The Federal Bureau of Investigation had previously announced that DNA belonging to Harrington’s attacker matched DNA found in the investigation of a 2005 sexual assault, Fox News reported. This evidence could implicate Matthew in all three crimes. The FBI would not comment on its investigation.
Virginia State Police named Matthew a person of interest in Graham’s abduction Sept. 20, after which Matthew fled to Texas. Police apprehended and returned Matthew to Virginia, where he could potentially face a sentence of life in prison, Sept. 26.”
by Brown Daily HeraldOct 04, 2014
“An artistic endeavor doubles as a civics lesson in “Empowering a Generation,” a photographic essay by Liza Yeager ’17. Yeager created the work as part of Storytellers for Good, a program with the Swearer Center of Public Service that highlights stories of social innovation through multimedia journalism. The exhibit opened Thursday night at the Brown/RISD Hillel and tells the story of the organization Generation Citizen, whichpromotes civic awareness by providing a specially designed curriculum for students in low-income schools across four states, said Scott Warren ’09, Generation Citizen’s co-founder.
“I try to tell the stories my subject thinks is the most important, because the thing that motivates the people in my stories would be the thing that’s most interesting for a broader community to understand,” Yeager said.
The photo series, comprising a slate of pictures with corresponding anecdotes and elaborations, captures the dynamics of Generation Citizen’s classes and outlines the program’s operations through the lens of on-site experiences.
The series opens with a photo of two adjacent whiteboards. One is filled with a list of intentionally doctrinal and dry phrases like “community issues,” “root cause” and “goal.” The other one is scribbled with concrete details and practical courses of action: “We will create a field day. By providing safe and fun activities and positive adult role models, we will reduce gang violence.”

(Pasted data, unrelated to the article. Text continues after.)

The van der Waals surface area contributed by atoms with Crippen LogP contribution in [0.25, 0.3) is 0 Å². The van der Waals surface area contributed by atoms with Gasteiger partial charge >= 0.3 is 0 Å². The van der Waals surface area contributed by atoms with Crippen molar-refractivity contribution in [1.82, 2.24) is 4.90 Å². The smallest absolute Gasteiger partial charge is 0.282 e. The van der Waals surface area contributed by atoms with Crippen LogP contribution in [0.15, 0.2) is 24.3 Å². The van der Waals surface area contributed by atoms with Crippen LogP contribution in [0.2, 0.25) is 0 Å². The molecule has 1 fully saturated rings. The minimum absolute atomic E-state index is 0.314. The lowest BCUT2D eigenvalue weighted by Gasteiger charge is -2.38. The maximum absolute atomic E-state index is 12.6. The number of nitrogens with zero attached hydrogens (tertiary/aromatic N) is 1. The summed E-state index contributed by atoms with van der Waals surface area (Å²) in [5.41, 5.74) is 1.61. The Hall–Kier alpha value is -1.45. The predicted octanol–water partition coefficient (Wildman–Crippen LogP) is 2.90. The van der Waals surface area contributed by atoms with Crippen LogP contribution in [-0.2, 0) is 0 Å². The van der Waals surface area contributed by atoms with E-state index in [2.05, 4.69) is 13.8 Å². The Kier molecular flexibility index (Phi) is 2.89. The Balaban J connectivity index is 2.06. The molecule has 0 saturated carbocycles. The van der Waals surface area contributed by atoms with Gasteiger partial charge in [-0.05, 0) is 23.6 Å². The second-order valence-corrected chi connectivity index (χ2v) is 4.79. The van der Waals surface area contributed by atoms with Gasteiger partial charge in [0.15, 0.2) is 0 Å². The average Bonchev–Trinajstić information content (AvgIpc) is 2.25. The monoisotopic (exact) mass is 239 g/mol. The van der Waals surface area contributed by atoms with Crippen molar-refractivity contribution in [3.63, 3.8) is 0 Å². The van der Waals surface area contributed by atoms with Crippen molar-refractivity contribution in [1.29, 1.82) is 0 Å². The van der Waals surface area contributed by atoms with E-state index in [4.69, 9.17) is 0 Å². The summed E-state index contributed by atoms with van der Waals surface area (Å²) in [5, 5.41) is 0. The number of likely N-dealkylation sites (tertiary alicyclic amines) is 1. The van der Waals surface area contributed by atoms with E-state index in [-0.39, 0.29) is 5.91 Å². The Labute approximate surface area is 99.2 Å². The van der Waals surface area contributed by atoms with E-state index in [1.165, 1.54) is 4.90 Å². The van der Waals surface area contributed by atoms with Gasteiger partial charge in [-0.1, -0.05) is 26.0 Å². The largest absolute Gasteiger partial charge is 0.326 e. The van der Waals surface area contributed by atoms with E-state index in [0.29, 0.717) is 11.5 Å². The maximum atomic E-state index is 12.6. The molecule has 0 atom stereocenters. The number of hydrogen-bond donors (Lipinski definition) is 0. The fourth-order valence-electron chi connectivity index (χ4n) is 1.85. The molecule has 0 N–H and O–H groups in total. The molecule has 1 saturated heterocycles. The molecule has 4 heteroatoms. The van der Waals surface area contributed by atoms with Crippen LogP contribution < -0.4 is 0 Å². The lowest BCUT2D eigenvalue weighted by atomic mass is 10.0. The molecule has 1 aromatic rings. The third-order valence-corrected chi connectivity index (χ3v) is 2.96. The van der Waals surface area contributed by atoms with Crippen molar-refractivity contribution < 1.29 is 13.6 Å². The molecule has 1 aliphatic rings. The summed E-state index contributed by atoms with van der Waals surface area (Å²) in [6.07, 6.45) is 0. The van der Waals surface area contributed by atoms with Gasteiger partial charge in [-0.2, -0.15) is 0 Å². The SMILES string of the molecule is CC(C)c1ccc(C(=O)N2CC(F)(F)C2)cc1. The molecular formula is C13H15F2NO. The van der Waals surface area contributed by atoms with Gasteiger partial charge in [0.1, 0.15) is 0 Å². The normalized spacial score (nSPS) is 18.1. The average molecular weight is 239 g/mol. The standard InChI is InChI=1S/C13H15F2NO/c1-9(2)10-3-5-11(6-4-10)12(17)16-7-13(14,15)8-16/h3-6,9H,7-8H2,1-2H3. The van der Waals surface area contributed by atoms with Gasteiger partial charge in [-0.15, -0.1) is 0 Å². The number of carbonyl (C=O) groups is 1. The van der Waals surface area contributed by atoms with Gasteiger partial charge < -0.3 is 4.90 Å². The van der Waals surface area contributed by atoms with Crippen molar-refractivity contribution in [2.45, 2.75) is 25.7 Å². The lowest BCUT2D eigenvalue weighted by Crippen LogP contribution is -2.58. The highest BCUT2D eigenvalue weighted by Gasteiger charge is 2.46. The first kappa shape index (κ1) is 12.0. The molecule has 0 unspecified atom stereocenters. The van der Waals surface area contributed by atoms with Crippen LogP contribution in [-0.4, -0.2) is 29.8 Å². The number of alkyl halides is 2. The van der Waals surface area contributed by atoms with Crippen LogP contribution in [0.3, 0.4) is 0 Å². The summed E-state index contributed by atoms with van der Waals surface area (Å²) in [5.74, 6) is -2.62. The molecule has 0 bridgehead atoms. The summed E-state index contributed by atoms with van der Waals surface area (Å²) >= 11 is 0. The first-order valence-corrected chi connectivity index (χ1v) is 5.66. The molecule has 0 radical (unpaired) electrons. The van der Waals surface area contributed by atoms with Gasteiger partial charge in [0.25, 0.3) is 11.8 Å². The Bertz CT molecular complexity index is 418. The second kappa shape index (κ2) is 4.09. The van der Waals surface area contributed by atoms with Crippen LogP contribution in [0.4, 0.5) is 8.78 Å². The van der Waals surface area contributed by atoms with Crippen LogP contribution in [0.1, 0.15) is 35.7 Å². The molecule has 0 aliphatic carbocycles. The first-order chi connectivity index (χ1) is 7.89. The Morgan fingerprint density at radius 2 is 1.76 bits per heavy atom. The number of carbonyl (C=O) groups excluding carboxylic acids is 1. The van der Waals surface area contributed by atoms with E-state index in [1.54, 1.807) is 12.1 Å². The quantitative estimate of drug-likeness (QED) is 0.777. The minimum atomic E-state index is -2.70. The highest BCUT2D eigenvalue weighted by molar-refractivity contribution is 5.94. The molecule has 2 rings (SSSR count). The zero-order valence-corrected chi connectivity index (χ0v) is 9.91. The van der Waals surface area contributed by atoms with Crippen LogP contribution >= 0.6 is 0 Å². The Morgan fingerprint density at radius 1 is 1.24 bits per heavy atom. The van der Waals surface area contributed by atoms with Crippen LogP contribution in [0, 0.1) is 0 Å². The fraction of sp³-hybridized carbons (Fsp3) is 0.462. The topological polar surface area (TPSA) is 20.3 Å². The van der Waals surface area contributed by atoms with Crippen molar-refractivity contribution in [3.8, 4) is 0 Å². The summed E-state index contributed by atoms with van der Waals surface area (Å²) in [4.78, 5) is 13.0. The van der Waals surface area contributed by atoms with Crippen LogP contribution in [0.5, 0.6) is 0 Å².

Warren started the organization after observing “a number of emerging democracies” throughout the globe. He learned the “power and fragility of democracy,” he said, adding that American democracy is no exception to this pattern.
Generation Citizen has identified the manifold problems with this, including the lukewarm attitudes of younger generations towards the democracatic process, ineffective civic education and existing inequalities in education and participation, he said.
The organization operates on the model of action civics, in which “young people learn about the critical process for taking actions on issues that they care about,” Warren said. “Just as students learn math by doing math and learn science through science experiments, our students learn politics by doing politics.”
Generation Citizen conceived multiple strategies to rally against the dire situation, such as prioritizing low-income students and students of color and bringing in college-aged volunteers as teaching assistants to better relate to students, he said.
Yeager said she attended several such classes in Providence to capture moments for her essay.
Warren praised the project. “It’s inspiring. It’s helpful,” he said. “We are able to use it to show people, giving them the conception of what we do.”
Yeager connected with Generation Citizen as a fellow of the Storytellers for Good program, whose mission is to “serve the community, nation and world through innovative, thoughtful approaches to social change,” according to the Swearer Center’s website.